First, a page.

The alcohol industry and public interest science
Version of Record online: 5 OCT 2009
© 2009 The Authors. Journal compilation © 2009 Society for the Study of Addiction
Volume 105, Issue 2, pages 191–198, February 2010
How to Cite
Stenius, K. and Babor, T. F. (2010), The alcohol industry and public interest science. Addiction, 105: 191–198. doi: 10.1111/j.1360-0443.2009.02688.x
- Issue online: 11 JAN 2010
- Version of Record online: 5 OCT 2009
- Submitted 22 December 2008; initial review completed 6 April 2009; final version accepted 19 May 2009
- alcohol beverage industry;
- alcohol research;
- conflict of interest;
- competing interests;
Aims This report argues that the growing involvement of the alcohol industry in scientific research needs to be acknowledged and addressed. It suggests a set of principles to guide ethical decision-making in the future.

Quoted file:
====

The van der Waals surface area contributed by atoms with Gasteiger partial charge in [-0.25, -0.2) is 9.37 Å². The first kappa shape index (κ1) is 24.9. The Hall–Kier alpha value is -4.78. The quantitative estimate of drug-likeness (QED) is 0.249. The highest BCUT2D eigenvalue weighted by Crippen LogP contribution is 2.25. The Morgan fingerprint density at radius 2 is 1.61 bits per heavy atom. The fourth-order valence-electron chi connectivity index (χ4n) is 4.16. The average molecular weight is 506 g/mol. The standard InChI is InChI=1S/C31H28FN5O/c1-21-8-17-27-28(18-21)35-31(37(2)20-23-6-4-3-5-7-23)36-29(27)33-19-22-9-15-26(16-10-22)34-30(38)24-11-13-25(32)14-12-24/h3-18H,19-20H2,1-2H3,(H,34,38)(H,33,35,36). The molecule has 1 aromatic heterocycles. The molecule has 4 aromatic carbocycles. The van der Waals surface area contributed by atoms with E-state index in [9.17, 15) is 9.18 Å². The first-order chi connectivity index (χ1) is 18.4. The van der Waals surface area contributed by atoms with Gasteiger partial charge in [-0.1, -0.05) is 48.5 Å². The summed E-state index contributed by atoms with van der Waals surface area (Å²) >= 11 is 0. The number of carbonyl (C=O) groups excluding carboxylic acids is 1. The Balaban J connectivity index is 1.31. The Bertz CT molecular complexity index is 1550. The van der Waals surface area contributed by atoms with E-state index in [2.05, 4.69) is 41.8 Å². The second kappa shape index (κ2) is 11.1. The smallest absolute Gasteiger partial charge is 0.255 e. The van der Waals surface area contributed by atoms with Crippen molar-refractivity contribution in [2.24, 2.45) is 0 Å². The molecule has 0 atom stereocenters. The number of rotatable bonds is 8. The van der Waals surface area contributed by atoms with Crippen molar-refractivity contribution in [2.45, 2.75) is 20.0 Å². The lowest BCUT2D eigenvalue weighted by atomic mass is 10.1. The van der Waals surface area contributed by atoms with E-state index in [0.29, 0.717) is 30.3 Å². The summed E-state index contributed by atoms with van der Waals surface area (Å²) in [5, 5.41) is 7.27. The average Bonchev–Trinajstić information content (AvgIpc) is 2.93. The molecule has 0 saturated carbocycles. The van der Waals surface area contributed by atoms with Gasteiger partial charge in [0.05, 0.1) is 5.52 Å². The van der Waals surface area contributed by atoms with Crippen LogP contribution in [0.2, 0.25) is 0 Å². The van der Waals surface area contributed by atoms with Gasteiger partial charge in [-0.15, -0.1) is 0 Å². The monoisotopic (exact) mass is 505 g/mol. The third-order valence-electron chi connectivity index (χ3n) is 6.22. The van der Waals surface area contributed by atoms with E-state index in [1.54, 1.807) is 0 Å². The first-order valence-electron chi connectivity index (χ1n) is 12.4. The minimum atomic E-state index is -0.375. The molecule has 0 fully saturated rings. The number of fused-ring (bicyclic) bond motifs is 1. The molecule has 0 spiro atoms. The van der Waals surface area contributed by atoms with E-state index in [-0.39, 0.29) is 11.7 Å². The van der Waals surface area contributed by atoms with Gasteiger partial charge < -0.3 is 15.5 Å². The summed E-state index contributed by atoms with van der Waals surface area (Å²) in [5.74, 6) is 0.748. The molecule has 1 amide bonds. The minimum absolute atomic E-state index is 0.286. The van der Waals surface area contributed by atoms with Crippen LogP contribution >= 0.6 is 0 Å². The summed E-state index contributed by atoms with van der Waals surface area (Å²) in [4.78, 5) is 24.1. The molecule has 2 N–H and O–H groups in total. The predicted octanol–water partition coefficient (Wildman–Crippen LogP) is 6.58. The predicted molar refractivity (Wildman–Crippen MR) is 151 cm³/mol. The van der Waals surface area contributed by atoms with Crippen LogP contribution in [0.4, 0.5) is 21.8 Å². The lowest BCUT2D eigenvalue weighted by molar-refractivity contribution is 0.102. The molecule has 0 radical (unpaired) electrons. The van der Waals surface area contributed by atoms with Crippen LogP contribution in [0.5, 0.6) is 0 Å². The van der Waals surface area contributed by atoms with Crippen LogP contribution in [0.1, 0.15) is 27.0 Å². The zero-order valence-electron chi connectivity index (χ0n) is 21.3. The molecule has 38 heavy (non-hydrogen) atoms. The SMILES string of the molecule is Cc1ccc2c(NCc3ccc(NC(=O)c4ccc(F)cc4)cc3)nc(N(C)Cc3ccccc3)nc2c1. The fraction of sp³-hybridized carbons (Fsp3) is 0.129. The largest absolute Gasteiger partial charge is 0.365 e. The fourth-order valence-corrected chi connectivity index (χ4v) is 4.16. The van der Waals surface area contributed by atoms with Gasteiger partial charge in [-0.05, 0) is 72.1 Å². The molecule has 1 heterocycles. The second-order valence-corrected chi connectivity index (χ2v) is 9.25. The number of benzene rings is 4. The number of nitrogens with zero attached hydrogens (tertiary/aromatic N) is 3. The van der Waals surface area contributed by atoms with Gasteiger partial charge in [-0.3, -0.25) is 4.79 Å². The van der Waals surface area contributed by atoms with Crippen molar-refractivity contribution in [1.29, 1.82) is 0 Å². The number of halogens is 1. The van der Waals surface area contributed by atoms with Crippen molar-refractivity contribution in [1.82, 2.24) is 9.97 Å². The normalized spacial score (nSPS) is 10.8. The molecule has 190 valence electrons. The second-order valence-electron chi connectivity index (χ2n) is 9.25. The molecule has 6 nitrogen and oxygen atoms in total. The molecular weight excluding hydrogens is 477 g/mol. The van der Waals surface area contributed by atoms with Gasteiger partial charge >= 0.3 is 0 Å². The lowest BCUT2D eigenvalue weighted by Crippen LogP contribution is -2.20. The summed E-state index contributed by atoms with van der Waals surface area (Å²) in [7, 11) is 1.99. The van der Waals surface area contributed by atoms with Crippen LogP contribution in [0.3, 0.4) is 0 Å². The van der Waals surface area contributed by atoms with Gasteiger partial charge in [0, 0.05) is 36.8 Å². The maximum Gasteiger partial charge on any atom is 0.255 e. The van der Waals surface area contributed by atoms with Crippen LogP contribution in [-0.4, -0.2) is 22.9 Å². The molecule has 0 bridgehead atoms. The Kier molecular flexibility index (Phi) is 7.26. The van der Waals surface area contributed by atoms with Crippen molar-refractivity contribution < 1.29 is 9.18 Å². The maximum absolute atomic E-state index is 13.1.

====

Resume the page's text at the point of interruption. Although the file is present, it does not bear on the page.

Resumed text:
Methods We review relevant issues with regard to relationships between the alcohol industry and the international academic community, especially alcohol research scientists. The guiding principles proposed are modelled after expert committee statements, and describe the responsibilities of governmental agencies, the alcohol industry, journal editors and the academic community. These are followed by recommendations designed to inform individuals and institutions about current ‘best practices’ that are consistent with the principles.
Findings and conclusions Growing evidence from the tobacco, pharmaceutical and medical fields suggests that financial interests of researchers may compromise their professional judgement and lead to research results that are biased in favour of commercial interests. It is recommended that the integrity of alcohol science is best served if all financial relationships with the alcoholic beverage industry are avoided. In cases where research funding, consulting, writing assignments and other activities are initiated, institutions, individuals and the alcoholic beverage industry itself are urged to follow appropriate guidelines that will increase the transparency and ethicality of such relationships.